The shift in American policy began during the second half of the Carter administration. In 1979, Carter announced a new doctrine (the Carter Doctrine), which pledged military intervention in the event of a threat to US interests in the Middle East. He created a Rapid Deployment Force (RDF) that could be quickly mobilized for action in the region.

American imperialism viewed the Soviet intervention in Afghanistan in 1979 as an opportunity to bog down its superpower rival in a long war that would deplete its resources and undermine its power. After assuming office in 1981, the Reagan administration escalated the Cold War arms buildup.

Nevertheless, direct military intervention on the part of US troops was still deeply problematic, with the Vietnam disaster only a few years in the past and war with the Soviet Union still possible. The Reagan administration, note historians Lawrence Freedman and Efraim Karsh, obtained “a hawkish reputation by supporting particular anticommunist groups, such as the Mujaheddin in Afghanistan, UNITA in Angola and the Contras in Nicaragua, but when it came to direct military intervention there was more caution. It either came in areas where resistance would be minimal, as in the Caribbean island of Grenada in 1983 following a coup, or was confined to air strikes, such as the 1986 raid against the Libyan capital of Tripoli” [4] (emphasis added).

Support for the Shah had previously been a main component of US policy toward the Gulf. Now the tables had turned: support for Hussein was one way the US could undermine Iran.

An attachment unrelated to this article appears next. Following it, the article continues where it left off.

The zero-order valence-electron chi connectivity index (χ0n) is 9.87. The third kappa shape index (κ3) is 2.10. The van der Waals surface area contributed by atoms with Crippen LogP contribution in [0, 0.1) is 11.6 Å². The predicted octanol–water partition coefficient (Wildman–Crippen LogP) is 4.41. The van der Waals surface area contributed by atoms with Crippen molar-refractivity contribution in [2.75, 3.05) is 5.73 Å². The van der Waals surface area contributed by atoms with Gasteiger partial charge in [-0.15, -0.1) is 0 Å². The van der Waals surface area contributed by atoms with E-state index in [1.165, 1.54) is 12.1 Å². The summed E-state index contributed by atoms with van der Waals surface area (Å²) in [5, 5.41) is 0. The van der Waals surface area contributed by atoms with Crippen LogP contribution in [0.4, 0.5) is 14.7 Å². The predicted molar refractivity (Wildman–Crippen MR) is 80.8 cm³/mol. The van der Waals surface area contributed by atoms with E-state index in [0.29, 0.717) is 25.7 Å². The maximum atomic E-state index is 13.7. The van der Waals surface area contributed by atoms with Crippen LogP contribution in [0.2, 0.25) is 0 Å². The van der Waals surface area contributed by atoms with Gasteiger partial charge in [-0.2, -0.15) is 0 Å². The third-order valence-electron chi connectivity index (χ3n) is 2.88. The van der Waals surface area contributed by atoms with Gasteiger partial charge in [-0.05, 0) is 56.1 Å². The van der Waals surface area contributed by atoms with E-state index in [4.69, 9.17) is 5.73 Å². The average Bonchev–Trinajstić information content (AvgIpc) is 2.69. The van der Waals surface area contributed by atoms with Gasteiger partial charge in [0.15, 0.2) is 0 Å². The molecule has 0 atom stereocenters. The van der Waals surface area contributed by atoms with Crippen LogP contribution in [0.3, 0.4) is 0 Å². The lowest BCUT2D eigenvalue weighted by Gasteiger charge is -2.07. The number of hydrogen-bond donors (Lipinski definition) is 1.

Growing pressure coming from the United States combined with the gradual decline of Soviet power to undermine the capacity of nationalist governments in the Middle East and elsewhere to pursue a semi-independent policy. The separate peace between Israel and Egypt in 1978 (brokered by the Carter administration at Camp David) had already marked a major step in this direction. The Iran-Iraq war was another step.

Closer relations with the US inevitably meant sharp cuts in the domestic programs that the national bourgeoisie in countries like Iraq had implemented to win some support from the working masses. In Iraq, this tendency was exacerbated by the enormous costs of the military conflict with Iran.

To be continued.

1. Dilip Hiro, The Longest War, Routledge, New York, 1991. p. 30
2. Ibid., pp. 71
3. Ibid., pp. 262-3
4. Lawrence Freedman and Efraim Karsh, The Gulf Conflict: 1990-1991, Princeton University Press, Princeton, 1993, pp. 5-6